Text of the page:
Just north of the Art Institute sits Millennium Park. The popular meeting place, built to celebrate the millennium, opened behind schedule in 2004. Its 24.5 acres feature several notable works of architecture and public art. At the center sits the Frank Gehry-designed Pritzker Pavilion, a band shell with fixed and lawn seating. Gehry also designed the snakelike pedestrian bridge that crosses Columbus Drive, connecting Millennium Park with Grant Park to the east.
    Millennium Park's significant works of public art include London-based artist Anish Kapoor's visually arresting Cloud Gate, a giant bean-shaped sculpture made of stainless steel polished to create the effect of a distorted mirror that reflects both sky and skyline. Crown Fountain is another must-see in the park. Designed by Spanish artist Jaume Plensa, the fountain consists of two 50-foot glass block towers that face each other across a reflecting pool. The towers project images of real-life Chicagoans who appear to be spitting water from their mouths gargoyle-style.
    After a day spent exploring some of Chicago's architecture and top art destinations, head to your hotel to recharge before dinner. Acme Hotel, located in River North and less than three blocks from Michigan Avenue's main shopping stretch, is one budget-conscious option with a boutique-hotel feel. Regardless of whether you check in, the hotel's recently opened Berkshire Room is worth a visit for custom-made cocktails and bar snacks like bison tartare, served in a comfortable, civilized lounge conducive to conversation.
    Chicago's art offerings are matched by its continually evolving dining scene. Plan ahead if you want to experience a multicourse tasting menu at Grace in the West Loop, where reservations are accepted two months in advance. Or sample Macanese cuisine at Fat Rice in the Logan Square neighborhood. Line up for a seat at a communal table to find out why this year Bon Apetit magazine named Fat Rice the fourth-best new restaurant in the United States.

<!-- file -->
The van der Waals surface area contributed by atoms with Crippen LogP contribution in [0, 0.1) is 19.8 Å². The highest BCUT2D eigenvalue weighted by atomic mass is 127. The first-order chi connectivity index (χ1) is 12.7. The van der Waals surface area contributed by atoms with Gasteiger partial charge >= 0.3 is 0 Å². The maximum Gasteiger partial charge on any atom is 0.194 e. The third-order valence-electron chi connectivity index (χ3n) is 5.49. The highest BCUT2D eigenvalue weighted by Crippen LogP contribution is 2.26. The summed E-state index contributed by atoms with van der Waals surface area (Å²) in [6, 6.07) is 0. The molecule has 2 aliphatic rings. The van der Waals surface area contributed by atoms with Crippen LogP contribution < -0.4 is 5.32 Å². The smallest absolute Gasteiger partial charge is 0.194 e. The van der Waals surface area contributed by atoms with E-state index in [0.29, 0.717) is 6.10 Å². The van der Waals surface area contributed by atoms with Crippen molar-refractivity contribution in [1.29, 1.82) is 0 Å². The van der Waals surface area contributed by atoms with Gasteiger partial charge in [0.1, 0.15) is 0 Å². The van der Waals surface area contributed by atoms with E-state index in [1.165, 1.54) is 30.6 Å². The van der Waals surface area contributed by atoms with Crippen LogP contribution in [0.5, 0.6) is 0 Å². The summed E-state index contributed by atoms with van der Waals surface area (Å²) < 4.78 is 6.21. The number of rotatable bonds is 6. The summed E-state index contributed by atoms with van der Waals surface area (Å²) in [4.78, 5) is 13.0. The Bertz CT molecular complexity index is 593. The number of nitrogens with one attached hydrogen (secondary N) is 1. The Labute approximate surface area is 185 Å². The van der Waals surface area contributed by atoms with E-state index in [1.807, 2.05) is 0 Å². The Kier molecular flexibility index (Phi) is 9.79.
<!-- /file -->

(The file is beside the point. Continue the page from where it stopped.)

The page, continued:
Conclude your whirlwind tour of Chicago the next day with a visit to the Museum of Contemporary Art, which highlights painting, sculpture, video and film created since 1945. The museum's sculpture garden overlooks Lake Michigan.
WHEN YOU GO
    For general tourism information: www.choosechicago.com
    Chicago Gallery News: www.chicagogallerynews.com
    Sumi Robata Bar: www.sumirobatabar.com
    Chicago Architecture Foundation: www.architecture.org
    Art Institute of Chicago: www.artic.edu
    Millenium Park: www.cityofchicago.org/city/en/depts/dca/supp_info/millennium_park.html
    Acme Hotel: www.acmehotelcompany.com
    Grace: www.grace-restaurant.com
    Fat Rice: www.eatfatrice.com/index2.php#slide-main
    Museum of Contemporary Art Chicago: www.mcachicago.org
   
    Adriana Gardella is a freelance travel writer. To read features by other Creators Syndicate writers and cartoonists, visit the Creators Syndicate website at www.creators.com.